Last updated on April 19th, 2021 at 11:48 am
The popular competitive road biking series is scheduled to take place between June 16 and June 27. Now in its 13th year and 12th edition, ToAD draws cyclists from across the U.S. and overseas to compete in criterium-style races, hosted by neighborhoods and business districts. Spectators gather by the thousands to be part of the action and patronize nearby bars and restaurants.
Plans are in their final stages, but the multi-day tour is expected to put on at least six to seven day-long race events, and “with any luck,” up to nine or 10, said executive director Bill Koch in an interview with BizTimes Milwaukee. Traditionally, ToAD runs runs 11 consecutive days, visiting 11 host communities.
So far, Manitowoc, Janesville, East Troy and Grafton have committed to hosting ToAD events. Organizers are working to get approval from Wauwatosa, Shorewood, and Hartland, which would be a new addition to the lineup. In Wauwatosa, the event would relocate to the village after seven years on West North Avenue.
This year’s tour won’t include North Downer Avenue on Milwaukee’s East Side; the neighborhood recently canceled its annual Downer Classic bike race in light of the city’s health restrictions and steep fines for noncompliant businesses, said Koch. Brady Street had been another new addition this year, but the BID has since backed out. Both marquee sites will join ToAD in 2022.
“The challenging thing for everyone has been planning today for what tomorrow will hopefully look like,” said Koch.
La Crosse-based Kwik Trip is ToAD’s presenting sponsor, now for the fourth year. Koch said the company, and the majority of the series’ sponsors, remained loyal to ToAD amid the pandemic and rendered financial support without contractual obligation.
ToAD is no stranger to working closely with its host communities, but these days, approval of an in-person event, especially one known to draw a crowd, relies heavily on local health departments.
“That’s a new thing for us,” said Koch. “We’ve never had to deal with health departments in 12 years of putting on this event, but it is a new reality and we’ve got an extensive overview of what our risk mitigation is going to look like at the events. We’ve been collaborating with several of those departments, just getting their feedback, along with other race promoter peer groups.”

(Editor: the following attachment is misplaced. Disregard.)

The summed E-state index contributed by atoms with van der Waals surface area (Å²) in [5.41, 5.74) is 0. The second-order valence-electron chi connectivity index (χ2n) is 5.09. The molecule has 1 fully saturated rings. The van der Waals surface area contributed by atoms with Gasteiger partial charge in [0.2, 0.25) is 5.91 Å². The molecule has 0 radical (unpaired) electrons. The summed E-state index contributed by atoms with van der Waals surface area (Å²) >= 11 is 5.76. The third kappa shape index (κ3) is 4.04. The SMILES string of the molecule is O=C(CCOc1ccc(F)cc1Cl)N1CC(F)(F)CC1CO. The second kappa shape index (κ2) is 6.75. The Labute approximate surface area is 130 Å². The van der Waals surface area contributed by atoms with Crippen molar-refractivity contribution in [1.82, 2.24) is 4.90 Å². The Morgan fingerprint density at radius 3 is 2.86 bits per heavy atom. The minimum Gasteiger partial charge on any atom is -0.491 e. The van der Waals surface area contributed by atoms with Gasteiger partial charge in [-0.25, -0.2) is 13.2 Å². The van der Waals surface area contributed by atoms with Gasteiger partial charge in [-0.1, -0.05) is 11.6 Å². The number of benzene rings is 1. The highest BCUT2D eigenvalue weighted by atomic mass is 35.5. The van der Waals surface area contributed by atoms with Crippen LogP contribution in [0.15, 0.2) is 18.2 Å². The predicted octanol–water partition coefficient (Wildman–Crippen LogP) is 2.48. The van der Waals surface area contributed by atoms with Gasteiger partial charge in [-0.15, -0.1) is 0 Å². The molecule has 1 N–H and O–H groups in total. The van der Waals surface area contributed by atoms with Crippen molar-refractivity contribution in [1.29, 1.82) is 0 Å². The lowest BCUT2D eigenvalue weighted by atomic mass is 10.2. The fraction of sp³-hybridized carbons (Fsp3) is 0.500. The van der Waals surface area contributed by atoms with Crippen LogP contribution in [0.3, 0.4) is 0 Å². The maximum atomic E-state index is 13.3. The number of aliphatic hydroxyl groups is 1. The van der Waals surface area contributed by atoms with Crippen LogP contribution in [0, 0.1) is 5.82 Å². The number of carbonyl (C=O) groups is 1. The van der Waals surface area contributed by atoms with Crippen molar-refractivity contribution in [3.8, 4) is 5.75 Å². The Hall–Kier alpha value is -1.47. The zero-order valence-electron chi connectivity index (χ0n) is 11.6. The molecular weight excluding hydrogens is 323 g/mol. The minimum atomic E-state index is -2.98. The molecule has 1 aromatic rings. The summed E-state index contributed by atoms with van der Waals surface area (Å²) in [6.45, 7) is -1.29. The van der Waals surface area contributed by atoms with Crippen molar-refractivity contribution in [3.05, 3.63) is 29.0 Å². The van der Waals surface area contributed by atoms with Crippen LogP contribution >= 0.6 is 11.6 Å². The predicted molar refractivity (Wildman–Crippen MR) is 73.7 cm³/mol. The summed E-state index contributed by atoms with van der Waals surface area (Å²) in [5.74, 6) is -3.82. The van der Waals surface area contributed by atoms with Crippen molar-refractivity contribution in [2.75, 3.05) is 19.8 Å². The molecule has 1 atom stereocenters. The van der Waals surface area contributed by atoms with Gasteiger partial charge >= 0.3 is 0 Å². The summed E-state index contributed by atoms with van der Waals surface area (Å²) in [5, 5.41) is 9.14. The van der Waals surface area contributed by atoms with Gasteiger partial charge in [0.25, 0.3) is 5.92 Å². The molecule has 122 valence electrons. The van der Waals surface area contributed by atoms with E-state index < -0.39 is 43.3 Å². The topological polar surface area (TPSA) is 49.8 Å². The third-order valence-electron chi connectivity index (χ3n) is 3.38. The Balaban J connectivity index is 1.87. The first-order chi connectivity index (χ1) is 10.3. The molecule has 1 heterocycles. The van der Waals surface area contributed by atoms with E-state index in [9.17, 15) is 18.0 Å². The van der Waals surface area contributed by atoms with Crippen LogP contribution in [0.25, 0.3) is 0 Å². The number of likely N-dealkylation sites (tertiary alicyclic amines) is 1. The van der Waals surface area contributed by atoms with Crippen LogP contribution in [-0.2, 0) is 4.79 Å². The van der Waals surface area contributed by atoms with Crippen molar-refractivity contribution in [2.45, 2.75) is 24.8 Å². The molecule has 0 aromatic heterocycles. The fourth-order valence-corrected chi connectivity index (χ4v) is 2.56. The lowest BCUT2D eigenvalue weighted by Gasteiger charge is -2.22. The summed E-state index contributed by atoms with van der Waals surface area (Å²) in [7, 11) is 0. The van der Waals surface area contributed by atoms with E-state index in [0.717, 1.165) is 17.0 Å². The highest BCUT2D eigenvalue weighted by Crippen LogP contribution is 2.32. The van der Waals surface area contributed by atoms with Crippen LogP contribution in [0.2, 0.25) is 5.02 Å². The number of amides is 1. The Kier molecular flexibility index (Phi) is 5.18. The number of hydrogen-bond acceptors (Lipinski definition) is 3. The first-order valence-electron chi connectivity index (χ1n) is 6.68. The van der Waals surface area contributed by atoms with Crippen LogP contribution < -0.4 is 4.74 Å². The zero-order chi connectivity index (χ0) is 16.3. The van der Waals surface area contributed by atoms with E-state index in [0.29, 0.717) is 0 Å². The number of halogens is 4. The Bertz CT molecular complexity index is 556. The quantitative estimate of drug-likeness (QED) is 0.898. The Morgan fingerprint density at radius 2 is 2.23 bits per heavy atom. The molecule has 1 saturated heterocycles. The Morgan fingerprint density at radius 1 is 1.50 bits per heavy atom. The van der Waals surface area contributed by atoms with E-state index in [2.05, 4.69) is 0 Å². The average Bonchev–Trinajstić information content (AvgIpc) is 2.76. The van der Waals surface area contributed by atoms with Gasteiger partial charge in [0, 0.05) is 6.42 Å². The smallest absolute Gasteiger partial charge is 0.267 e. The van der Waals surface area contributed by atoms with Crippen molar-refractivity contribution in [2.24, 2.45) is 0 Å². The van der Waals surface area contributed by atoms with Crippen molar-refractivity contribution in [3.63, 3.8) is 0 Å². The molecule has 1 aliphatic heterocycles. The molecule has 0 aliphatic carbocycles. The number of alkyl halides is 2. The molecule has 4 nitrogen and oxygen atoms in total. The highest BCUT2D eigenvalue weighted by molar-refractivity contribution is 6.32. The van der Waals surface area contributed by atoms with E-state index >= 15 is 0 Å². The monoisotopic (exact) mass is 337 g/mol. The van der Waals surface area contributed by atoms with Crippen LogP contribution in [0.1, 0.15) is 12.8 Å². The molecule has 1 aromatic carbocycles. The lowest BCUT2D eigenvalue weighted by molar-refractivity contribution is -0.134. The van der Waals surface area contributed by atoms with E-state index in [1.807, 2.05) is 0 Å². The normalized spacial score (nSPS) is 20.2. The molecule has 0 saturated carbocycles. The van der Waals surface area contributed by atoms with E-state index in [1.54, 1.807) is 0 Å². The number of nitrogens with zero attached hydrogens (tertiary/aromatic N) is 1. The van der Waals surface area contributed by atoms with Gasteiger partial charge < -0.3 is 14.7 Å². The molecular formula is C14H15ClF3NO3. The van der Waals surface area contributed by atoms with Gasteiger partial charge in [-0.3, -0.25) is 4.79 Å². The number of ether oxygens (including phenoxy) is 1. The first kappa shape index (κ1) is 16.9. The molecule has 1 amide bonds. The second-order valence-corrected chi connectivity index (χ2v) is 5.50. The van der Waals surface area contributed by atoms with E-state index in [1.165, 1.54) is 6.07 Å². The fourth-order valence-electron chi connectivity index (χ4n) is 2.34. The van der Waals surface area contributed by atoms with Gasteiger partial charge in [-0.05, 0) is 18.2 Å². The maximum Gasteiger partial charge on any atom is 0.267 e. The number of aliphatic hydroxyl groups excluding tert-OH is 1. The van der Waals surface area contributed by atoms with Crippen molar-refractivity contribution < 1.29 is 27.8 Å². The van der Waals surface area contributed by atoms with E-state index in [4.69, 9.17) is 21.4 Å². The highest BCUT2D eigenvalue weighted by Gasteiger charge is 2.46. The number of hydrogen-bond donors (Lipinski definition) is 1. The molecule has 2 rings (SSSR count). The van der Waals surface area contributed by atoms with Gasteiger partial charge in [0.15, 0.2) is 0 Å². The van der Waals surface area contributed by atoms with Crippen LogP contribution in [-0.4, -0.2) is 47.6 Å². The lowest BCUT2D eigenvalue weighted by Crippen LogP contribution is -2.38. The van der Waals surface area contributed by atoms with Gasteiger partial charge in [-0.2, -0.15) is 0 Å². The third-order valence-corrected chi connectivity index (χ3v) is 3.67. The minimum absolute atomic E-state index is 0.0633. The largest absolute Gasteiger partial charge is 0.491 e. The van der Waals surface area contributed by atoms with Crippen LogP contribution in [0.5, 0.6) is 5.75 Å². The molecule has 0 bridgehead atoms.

ToAD’s official schedule is set to be announced by May 1, said Koch. Organizers confirmed their 2021 plans in an email announcement Wednesday urging racers, host communities and sponsors to do their part to keep COVID-19 cases down.
All ToAD events will require the usual safety measures, like mask wearing and physical distancing. Organizers plan to install signage and adjust course set-ups to encourage people to spread out.
“One of the biggest things we’re doing is stretching our sound system around the course a little further, so that people who choose to be further away from the stage area, where there tends to be larger groups, can still hear what’s happening with the race,” said Koch.
In addition, spectators will be encouraged to walk the course instead of standing in groups. Barriers will be installed every six feet near the start-finish line to prevent crowding.
Pre-COVID, ToAD estimates the series generates more than $2 million in annual economic impact to Wisconsin. Koch said the impact may be less this year due to varying levels of comfortability with public events, but it all depends on case and vaccination trends over the next couple months.
As for rider participation, organizers have high expectations. The series usually draws competitors from 40 states and more than 12 countries, with an average of nearly 500 racing daily. That number is expected to remain or potentially increase, said Koch.
“People want to have events, people want to have bike races,” he said. “Everybody is just so anxious for things to return to some sense of normalcy.”
Riders will travel to Wisconsin from just as many states this year. H.owever, pandemic restrictions in some countries may prevent international cyclists from making the trip.
As excited as racers are to get back on the course, Koch said, public health and safety is the priority.
“The riders have to understand this is a party, it’s a public gathering for the community,” he said. “If the community wants to put it on, we have to be good stewards.”